In this lesson, we'll explore the debate surrounding whether or not Jesus gave us a command to 'Go!' in Matthew 28:19. The disagreement revolves around the translation of the Greek participle Πορευθέντες (poreuthentes), which is usually rendered into English as 'go.' The primary question is whether we should interpret 'go' as an imperative. If so, how much emphasis should we place on it, considering that "make disciples" serves as the main verb and imperative in the verse?

Over the years, as missions have gained increasing importance in Western Christian practice, more and more emphasis has been placed on the 'Go' aspect. This has led to many sermon series preached each year, explaining that the Great Commission is to "Go!"

To determine how we should interpret Matthew 28:19, we will examine the other six instances where this participle is used throughout the Gospel of Matthew. We'll discover that while the English word 'go' is a suitable translation, we generally don't emphasize the act of going. Instead, we read those verses with the appropriate emphasis on the imperative.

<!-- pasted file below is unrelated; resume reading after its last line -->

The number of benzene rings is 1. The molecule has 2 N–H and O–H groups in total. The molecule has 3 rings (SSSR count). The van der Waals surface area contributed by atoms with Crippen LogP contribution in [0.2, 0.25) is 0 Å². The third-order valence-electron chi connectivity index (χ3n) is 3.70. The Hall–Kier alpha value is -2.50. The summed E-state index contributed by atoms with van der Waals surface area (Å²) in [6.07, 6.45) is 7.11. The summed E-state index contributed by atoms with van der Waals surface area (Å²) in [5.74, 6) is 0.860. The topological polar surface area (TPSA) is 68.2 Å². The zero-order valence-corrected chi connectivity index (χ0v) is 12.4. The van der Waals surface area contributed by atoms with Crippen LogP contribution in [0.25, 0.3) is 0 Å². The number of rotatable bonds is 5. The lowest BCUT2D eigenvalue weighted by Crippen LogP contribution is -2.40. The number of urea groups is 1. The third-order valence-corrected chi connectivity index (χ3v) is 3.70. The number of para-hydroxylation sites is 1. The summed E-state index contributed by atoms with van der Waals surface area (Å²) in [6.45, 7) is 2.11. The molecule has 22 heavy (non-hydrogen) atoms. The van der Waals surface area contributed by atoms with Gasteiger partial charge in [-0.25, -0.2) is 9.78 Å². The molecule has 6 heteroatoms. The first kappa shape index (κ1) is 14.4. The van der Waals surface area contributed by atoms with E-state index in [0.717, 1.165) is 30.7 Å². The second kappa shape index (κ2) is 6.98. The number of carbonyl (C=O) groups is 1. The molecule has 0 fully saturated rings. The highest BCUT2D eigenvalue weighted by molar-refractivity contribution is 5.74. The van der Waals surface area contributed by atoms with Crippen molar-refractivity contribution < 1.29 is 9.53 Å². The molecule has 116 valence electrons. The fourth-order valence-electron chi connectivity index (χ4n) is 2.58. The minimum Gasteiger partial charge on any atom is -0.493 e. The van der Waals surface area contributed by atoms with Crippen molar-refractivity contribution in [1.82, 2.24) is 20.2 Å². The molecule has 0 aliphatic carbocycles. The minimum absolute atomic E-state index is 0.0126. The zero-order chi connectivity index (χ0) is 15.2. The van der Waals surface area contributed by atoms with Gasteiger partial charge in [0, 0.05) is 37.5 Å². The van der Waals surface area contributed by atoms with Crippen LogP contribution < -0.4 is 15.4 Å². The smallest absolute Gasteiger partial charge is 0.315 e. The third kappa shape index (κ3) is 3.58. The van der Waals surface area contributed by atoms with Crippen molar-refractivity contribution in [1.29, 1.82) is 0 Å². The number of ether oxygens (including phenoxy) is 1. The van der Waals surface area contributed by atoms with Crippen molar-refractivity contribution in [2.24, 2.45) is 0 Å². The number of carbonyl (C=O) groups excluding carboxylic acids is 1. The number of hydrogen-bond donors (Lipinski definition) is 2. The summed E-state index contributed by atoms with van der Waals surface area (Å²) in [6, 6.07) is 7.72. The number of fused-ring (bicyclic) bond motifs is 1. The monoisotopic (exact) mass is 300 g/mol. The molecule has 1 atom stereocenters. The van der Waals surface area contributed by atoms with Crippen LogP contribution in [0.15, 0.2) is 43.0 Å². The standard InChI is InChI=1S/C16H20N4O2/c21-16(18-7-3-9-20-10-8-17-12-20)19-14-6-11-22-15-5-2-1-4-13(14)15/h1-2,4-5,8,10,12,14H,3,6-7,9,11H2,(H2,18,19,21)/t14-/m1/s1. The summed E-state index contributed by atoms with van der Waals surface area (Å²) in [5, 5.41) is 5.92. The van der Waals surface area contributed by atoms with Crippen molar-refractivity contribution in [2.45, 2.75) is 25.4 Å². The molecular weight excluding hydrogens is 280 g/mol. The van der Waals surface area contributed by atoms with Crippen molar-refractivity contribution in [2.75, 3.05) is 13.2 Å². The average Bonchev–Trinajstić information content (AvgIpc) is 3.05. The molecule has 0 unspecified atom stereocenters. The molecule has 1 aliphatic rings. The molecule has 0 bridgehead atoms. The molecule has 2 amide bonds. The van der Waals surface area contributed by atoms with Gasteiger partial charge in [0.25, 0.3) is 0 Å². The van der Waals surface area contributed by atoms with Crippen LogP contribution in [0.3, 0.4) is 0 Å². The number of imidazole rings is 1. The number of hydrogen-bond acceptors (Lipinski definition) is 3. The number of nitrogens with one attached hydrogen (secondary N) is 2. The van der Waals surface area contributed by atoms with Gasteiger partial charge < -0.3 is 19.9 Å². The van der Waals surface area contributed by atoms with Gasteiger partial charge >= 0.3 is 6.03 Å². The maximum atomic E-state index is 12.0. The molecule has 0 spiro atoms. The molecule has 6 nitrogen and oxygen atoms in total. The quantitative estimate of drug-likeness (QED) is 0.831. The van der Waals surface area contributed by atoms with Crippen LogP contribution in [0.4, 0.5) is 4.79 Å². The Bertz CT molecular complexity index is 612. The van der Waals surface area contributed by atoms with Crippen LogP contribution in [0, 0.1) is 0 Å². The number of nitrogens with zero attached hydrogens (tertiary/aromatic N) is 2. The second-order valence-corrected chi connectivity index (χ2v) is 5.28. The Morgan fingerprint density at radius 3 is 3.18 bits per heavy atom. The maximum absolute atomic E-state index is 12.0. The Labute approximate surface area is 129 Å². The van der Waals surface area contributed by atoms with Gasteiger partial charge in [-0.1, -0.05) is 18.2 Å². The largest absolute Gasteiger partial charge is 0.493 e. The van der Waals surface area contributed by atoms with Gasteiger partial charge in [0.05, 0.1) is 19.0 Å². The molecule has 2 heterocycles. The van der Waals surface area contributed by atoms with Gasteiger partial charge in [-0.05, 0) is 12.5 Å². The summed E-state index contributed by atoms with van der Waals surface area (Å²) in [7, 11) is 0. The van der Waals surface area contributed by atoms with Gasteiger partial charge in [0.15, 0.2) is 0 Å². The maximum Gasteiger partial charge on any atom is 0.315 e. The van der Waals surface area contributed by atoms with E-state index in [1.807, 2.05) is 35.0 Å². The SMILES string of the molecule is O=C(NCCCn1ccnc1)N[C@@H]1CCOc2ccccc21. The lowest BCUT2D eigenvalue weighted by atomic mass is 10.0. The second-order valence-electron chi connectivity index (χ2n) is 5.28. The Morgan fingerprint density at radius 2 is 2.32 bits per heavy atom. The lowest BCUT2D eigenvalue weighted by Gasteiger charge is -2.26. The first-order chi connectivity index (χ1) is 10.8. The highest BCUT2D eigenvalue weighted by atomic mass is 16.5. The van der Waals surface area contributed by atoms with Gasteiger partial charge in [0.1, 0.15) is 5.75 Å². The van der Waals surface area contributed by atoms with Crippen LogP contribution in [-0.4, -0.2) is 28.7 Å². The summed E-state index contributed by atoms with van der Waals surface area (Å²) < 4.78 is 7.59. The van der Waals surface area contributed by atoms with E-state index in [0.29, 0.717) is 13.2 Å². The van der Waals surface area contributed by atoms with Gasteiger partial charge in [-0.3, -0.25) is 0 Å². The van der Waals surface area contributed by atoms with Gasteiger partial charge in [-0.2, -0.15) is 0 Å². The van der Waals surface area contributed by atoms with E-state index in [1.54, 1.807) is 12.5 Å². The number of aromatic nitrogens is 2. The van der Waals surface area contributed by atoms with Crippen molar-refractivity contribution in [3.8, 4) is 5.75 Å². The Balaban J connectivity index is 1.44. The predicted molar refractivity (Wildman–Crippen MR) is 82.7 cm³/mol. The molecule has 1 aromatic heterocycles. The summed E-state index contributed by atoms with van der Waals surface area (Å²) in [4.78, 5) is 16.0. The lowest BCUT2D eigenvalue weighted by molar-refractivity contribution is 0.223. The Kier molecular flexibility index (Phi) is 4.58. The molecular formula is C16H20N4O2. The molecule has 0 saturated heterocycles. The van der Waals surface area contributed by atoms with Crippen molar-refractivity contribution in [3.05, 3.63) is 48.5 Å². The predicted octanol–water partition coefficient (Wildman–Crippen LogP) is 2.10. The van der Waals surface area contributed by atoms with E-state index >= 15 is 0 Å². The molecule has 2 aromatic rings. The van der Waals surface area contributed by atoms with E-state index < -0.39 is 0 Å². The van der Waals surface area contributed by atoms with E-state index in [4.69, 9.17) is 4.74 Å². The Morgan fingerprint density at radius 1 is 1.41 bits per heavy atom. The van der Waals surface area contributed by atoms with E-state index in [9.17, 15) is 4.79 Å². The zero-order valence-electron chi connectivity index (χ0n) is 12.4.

A significant aspect of our Christian journey is based on how we conceptualize the Great Commandment. Is it a directive to 'go' and redirect our focus globally, or is it a command to 'make disciples'? Making disciples entails starting with ourselves and helping people from all nations progress along the lifelong path of becoming more like Jesus.

By understanding the various uses of this participle within Matthew's Gospel, we will gain profound insights into how it shapes our understanding of the Great Commission.

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Class Handout:



Dallas Willard, The Great Omission: Reclaiming Jesus's Essential Teachings on Discipleship

David H. Stern, Jewish New Testament Commentary -

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